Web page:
Plants Attached To Driftwood Or Stone

  • #1
So my Fluval Flex 15 gallon is set up and currently cycling without fish. Right now it has a bonsai driftwood tree with marimo moss balls attached, two pieces of dragon stone, and a couple fake plants. I was considering removing the fake plants and adding live plants but I wanted some advice first. If I add live plants I do not want them buried in my gravel, instead I would like them attached to small pieces of driftwood or dragon stone that just sit on the bottom of my tank. I have a lot of extra dragon stone to use but no driftwood. Here’s my questions, first of which is better to attach plants too? Driftwood or dragon stone? Secondly if I attach the plants to driftwood or dragon stone myself what adhesive would I use? I have aquarium sealant (not sure if that would work) but I don’t have super glue. Third, which plants would be best for this purpose? I was thinking java fern and anubias, but I know very little about plants. I mainly want them for the back of my tank and one or two on the sides. Fourth, does anyone know where I could buy these plants already attached to driftwood or stone? I know aquatic arts sells them but I think they are all out of stock, anyone have any ideas? Lastly and most importantly how do I care for these plants? The Fluval Flex is a low light aquarium I believe. Would the plants need liquid fertilizer or anything like that? Like I said I know basically nothing about aquatic plants and this is my first tank ever so please share any and all information or advice you have with me. Thanks!

  • #2
It would be easier to attach plants to driftwood, but it doesn't really matter. Either will work.

You can attach the plants to the rocks/driftwood with rubber or elastic bands or fishing line until the roots go into the substrate.

I know PetSmart sells both. Java fern in-store, and anubias online, but that is just where I live. It may be different in your area. You could probably find them online too. Live Aquaria has anubias.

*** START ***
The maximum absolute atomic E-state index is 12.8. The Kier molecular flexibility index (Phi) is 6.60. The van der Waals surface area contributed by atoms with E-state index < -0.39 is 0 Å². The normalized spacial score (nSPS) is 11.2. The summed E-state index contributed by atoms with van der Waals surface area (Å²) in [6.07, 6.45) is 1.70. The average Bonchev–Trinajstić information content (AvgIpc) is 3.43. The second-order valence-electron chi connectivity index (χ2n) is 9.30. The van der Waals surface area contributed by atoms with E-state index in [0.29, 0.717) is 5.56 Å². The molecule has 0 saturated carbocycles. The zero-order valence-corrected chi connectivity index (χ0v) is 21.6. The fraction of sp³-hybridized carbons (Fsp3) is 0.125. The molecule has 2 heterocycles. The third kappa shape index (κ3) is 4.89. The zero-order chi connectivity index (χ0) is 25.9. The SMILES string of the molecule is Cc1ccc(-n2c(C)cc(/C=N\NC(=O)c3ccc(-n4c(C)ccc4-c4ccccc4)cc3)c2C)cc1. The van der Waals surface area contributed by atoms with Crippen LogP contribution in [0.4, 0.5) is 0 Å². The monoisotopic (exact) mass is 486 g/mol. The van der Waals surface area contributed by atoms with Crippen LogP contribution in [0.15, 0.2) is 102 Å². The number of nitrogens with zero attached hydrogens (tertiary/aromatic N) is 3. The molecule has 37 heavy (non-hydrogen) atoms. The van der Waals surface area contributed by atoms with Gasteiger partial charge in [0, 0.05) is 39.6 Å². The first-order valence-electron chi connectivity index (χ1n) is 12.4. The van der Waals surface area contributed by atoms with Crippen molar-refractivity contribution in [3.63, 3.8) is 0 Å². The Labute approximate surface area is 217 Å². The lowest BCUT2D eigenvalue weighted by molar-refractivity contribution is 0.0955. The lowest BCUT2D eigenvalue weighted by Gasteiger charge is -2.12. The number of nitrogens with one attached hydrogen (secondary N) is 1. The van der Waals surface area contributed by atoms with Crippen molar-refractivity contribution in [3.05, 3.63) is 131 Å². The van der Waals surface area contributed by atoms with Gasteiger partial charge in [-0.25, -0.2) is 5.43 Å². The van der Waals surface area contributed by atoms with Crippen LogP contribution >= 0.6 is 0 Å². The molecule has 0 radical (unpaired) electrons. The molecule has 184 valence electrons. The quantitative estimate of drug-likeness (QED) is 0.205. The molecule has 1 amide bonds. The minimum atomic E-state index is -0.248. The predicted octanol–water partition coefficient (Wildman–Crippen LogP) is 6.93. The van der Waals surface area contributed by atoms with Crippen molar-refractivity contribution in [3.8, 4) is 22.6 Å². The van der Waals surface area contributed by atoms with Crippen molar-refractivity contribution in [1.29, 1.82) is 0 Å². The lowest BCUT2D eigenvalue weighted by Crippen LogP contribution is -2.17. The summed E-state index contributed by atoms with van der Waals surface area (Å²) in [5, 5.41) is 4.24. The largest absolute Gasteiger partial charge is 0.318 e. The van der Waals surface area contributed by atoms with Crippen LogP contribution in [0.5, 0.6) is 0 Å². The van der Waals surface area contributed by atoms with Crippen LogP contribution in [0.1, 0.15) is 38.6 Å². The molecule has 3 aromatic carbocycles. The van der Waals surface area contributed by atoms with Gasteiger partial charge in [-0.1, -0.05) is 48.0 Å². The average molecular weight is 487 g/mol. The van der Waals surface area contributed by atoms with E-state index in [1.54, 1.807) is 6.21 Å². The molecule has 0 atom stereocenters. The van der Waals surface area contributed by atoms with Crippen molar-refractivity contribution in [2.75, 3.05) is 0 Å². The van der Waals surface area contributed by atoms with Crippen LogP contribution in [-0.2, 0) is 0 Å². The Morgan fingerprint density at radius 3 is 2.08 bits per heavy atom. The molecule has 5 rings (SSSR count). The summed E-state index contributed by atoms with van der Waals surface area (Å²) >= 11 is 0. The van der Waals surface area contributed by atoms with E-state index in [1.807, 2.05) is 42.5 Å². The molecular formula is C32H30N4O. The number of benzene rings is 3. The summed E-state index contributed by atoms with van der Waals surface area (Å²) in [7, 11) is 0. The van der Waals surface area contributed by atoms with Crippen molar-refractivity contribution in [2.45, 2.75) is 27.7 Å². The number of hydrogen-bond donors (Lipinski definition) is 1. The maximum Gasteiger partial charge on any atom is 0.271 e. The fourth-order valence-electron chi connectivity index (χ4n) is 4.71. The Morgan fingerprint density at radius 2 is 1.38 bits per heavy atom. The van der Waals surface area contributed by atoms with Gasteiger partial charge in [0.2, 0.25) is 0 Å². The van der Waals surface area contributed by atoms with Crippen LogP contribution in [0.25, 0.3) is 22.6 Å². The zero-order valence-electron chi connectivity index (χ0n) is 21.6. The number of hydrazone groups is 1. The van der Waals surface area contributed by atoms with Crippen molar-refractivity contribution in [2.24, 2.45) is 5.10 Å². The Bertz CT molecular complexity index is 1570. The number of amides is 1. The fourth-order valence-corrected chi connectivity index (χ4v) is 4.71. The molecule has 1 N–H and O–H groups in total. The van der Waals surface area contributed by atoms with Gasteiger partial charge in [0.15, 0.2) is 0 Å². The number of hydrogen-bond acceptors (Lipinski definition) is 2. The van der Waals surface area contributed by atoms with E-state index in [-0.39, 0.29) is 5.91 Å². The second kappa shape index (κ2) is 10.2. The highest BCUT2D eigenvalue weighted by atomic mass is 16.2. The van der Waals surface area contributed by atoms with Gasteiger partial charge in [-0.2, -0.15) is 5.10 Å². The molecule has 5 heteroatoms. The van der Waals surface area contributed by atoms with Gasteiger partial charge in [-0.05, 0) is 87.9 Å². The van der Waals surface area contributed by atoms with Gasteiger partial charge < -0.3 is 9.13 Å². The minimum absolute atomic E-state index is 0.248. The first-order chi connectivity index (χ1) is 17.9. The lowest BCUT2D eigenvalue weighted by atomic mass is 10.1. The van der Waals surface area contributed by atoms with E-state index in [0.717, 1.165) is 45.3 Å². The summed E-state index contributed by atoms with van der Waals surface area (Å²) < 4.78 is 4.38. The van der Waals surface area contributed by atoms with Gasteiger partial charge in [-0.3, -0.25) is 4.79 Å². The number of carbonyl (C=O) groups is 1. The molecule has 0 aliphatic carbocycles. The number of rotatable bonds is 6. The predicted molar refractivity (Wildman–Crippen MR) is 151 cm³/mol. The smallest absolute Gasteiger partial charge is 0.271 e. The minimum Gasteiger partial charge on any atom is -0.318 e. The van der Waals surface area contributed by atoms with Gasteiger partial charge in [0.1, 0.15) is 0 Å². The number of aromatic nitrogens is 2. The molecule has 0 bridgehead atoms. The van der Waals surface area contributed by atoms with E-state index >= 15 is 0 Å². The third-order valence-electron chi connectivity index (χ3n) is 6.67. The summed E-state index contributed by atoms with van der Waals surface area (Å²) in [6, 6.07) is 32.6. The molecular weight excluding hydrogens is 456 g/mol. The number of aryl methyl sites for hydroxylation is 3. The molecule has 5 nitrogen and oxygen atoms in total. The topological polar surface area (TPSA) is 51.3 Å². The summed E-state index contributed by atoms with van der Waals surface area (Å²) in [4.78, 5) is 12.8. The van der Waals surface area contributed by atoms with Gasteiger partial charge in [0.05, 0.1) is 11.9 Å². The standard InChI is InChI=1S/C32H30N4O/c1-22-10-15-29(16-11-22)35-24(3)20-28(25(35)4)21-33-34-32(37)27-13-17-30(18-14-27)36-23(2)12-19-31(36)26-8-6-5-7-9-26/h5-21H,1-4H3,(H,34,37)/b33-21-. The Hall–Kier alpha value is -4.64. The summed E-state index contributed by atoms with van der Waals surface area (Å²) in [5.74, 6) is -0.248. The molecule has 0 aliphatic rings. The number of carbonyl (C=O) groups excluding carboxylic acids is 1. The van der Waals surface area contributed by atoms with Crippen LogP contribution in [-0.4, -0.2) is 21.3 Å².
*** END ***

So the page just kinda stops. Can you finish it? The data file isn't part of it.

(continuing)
These plants will root into the substrate after being attached to the stone/driftwood for a for a while, and then you can remove whatever you used to attach them.

Aquasoil and a fertilizer would be help them grow, but neither is a necessity. Just a recommendation.
Side note:
Aquasoil can change your water parameters. If you don't want it changed, just use a normal substrate with with fertilizer if you want.

Anubias and java fern are both low light plants do you the light you have right now should be enough for them.

  • #3
I'm fairly new to planted tanks, but did put in a lot of research as far as plants that need to be planted and those better attached to rocks or driftwood.

One thing that has been a game changer for me as far as the attached plants is flourish glue. I get it from the lfs, comes in a two pack and attaches more plants than I actually have, have plenty left over at this point. I have used it with java moss, java ferns and anubia's attaching them to both driftwood and rocks. Plus I have used it to attach driftwood to a rock to keep it submersed and making rock piles that are stable once I get the look I want.

So far it's worked great with no problems to the water prams, after all, it is made to work in fish tanks.

Just my 2 cents worth.
  • #4
You could do something like this:

Stone and wood are equally good for attaching. If you don't have superglue, cotton thread will work too.

Bucephalandra, bolbitus, and moss are great options for this too. In my opinion mosses other than java moss look the best, while being less unruly.

A low tech fertilizer would be greatly beneficial, if you're in the US, Nilocg ThriveC, Easy Green, or UNS Plant food are good options.
You could order all of your plants + fertilizer from, and save on having to ship plants and ferts from different vendors
  • #5
Hi, I like this topic. I very much like dragonstone and am trying to decide to go real or artificial plants. I like the clean look of this image. One type of fake plant. What is the equivalent and what is the fake plant? Advice.


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  • #6